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America’s Economy of Entitlements

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Americans obsession with positive “rights” has a significant influence on the country’s economy. Over at the American Spectator, Samuel Gregg argues that despite the portrayal of the United States as a “dog-eat-dog” society where the most vulnerable are left to fend for themselves, the country actually spends an enormous amount on various forms of welfare. In fact, the U.S. is the second biggest “social spender,” following only France. Gregg explains how the country reached this:

On the one hand, there is what the [Organization for Economic Cooperation and Development] calls “public social spending.” This includes things like old-age assistance, unemployment insurance, disability payments, government-provided healthcare, etc. What, however, needs to be added to this, the OECD states, is what’s called “private social expenditure.” This is defined as “social benefits delivered through the private sector… which involve an element of compulsion and/or inter-personal redistribution.” One example would be government subsidies to employer-provided healthcare.

By these measures, almost 30 percent of America’s annual GDP is devoted to welfare-spending of one form or another. Let me say that number again: 30 percent. How much more, we might ask, could possibly be spent, especially given the sub-optimal results? One suspects that, for most liberals and the left more generally, the sky’s the limit. But they should at least concede that America is hardly tight-fisted in such matters. Alas, I, for one, am not holding my breath.

A significant cause of this entitlement spending is the obsession with “rights;” the government is now expected to provide or ensure anything desirable. Gregg argues that the impact of this view has been heightened by at least two recent developments:

The first is a virtual disintegration of any consensus about where rights come from. Not so long ago, people from disparate religious and political backgrounds held that rights were grounded in God, or natural law, or both. This mattered because it generated relatively tight philosophical and legal frameworks in which various rights-claims could be discussed, debated, and adjudicated with a certain degree of coherence.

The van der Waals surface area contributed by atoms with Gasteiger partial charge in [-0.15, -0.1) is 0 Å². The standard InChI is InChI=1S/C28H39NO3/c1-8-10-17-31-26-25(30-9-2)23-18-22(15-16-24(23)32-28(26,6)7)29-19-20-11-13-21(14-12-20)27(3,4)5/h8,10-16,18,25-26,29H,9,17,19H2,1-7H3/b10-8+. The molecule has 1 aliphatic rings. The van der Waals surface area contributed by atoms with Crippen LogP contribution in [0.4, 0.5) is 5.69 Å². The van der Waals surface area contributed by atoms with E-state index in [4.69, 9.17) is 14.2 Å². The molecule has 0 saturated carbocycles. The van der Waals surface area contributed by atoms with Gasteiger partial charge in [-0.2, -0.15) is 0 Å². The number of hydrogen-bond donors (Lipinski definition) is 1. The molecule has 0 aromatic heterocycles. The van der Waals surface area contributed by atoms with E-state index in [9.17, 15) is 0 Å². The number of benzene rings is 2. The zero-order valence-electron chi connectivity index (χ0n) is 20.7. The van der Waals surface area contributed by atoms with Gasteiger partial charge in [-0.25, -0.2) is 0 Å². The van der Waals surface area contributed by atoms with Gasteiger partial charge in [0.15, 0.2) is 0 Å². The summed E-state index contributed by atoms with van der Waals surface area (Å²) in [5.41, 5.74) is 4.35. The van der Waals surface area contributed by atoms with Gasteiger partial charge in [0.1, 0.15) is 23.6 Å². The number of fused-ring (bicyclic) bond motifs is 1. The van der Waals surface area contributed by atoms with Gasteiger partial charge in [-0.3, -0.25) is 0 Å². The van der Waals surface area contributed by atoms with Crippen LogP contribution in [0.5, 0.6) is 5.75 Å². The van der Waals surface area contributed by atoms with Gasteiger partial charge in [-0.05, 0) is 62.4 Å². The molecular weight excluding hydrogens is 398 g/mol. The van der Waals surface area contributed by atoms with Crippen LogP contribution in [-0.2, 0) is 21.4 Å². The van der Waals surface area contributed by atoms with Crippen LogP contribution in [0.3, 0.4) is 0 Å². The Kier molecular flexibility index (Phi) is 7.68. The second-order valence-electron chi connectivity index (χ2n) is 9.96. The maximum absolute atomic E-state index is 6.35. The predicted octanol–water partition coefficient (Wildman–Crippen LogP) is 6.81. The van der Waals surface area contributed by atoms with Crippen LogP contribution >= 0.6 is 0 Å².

The second development has followed in the wake of the gradual collapse in the public square of such frameworks. Rather than arguing that X is a right because it is grounded in some element of human flourishing, or human nature, and/or because it’s divinely ordained, rights to something are now simply asserted. The difficulty is that, without some common framework grounded in reason for deciding whether something is a right, the discernment-process becomes a matter of who is the loudest, more aggressive, or most powerful. Coherent argument is out. Assertions based on sheer will are in.

That, I’d argue, helps to explain the explosion of rights-claims in the economic sphere. We’re told, for example, that everyone has “a right to a pension.” Apparently it doesn’t matter if one person has behaved economically-prudently all their lives, while another has lived a hedonistic lifestyle but nevertheless has an expectation that he’s entitled to live off everyone else in his old age. But to even make that point amounts, some believe, to “disrespecting” the hedonist’s “right” to a pension.

There is a great danger that too much focus on these positive rights: right to a job, right to healthcare, right to a cell phone…etc will breakdown the original rights the government was created to protect: right to life, liberty, and property:

The problem, regrettably, is not going to be addressed until we face up to the fact that, for increasing numbers of people, rights are just another weapon to be deployed in an endless competition of wills to get what you want via the state. The noble idea of human rights is of course integral to the American experiment in ordered liberty and the broader Western tradition of moral and legal reasoning. In many instances, however, rights-discourse today is now undermining many of the very protections against government overreach that rights, in their classic form, were supposed to uphold.

And for that we will continue to pay a very high price, not least of all in the economy.

Read ‘Our Competitive Entitlement Economy’ at the American Spectator.

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Sarah Stanley

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